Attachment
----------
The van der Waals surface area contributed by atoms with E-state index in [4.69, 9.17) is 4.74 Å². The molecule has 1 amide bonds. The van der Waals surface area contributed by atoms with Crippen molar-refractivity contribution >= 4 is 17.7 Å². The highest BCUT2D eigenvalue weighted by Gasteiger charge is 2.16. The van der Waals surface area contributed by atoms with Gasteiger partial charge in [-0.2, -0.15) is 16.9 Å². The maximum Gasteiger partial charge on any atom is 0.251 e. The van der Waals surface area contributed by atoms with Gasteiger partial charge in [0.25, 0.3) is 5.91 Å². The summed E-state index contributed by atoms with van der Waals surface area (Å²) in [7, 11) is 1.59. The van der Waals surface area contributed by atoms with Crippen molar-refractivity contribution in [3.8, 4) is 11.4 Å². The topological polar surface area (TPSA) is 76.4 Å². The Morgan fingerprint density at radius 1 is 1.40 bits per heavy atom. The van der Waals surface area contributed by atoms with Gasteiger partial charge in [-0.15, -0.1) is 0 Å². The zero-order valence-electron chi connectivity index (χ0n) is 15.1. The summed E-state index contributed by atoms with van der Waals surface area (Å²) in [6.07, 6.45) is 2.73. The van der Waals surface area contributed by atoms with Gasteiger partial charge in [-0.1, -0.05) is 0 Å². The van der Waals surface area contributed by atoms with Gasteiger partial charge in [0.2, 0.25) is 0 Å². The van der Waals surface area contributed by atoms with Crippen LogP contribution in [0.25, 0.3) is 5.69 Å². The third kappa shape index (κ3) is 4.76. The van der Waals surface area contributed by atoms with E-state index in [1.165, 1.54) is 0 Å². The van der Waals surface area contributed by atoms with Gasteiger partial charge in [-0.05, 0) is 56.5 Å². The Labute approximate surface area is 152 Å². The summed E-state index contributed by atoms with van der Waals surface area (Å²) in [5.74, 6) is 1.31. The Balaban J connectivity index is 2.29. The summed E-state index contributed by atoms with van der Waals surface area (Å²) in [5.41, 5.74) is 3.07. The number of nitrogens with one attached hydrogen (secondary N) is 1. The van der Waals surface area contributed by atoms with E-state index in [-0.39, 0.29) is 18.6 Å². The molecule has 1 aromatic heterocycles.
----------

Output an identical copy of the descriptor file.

The van der Waals surface area contributed by atoms with E-state index in [4.69, 9.17) is 4.74 Å². The molecule has 1 amide bonds. The van der Waals surface area contributed by atoms with Crippen molar-refractivity contribution >= 4 is 17.7 Å². The highest BCUT2D eigenvalue weighted by Gasteiger charge is 2.16. The van der Waals surface area contributed by atoms with Gasteiger partial charge in [-0.2, -0.15) is 16.9 Å². The maximum Gasteiger partial charge on any atom is 0.251 e. The van der Waals surface area contributed by atoms with Gasteiger partial charge in [0.25, 0.3) is 5.91 Å². The summed E-state index contributed by atoms with van der Waals surface area (Å²) in [7, 11) is 1.59. The van der Waals surface area contributed by atoms with Crippen molar-refractivity contribution in [3.8, 4) is 11.4 Å². The topological polar surface area (TPSA) is 76.4 Å². The Morgan fingerprint density at radius 1 is 1.40 bits per heavy atom. The van der Waals surface area contributed by atoms with Gasteiger partial charge in [-0.15, -0.1) is 0 Å². The zero-order valence-electron chi connectivity index (χ0n) is 15.1. The summed E-state index contributed by atoms with van der Waals surface area (Å²) in [6.07, 6.45) is 2.73. The van der Waals surface area contributed by atoms with Gasteiger partial charge in [-0.1, -0.05) is 0 Å². The van der Waals surface area contributed by atoms with Gasteiger partial charge in [0.2, 0.25) is 0 Å². The van der Waals surface area contributed by atoms with Crippen LogP contribution in [0.25, 0.3) is 5.69 Å². The third kappa shape index (κ3) is 4.76. The van der Waals surface area contributed by atoms with E-state index in [1.165, 1.54) is 0 Å². The van der Waals surface area contributed by atoms with Gasteiger partial charge in [-0.05, 0) is 56.5 Å². The Labute approximate surface area is 152 Å². The summed E-state index contributed by atoms with van der Waals surface area (Å²) in [5.74, 6) is 1.31. The Balaban J connectivity index is 2.29. The summed E-state index contributed by atoms with van der Waals surface area (Å²) in [5.41, 5.74) is 3.07. The number of nitrogens with one attached hydrogen (secondary N) is 1. The van der Waals surface area contributed by atoms with E-state index in [-0.39, 0.29) is 18.6 Å². The molecule has 1 aromatic heterocycles.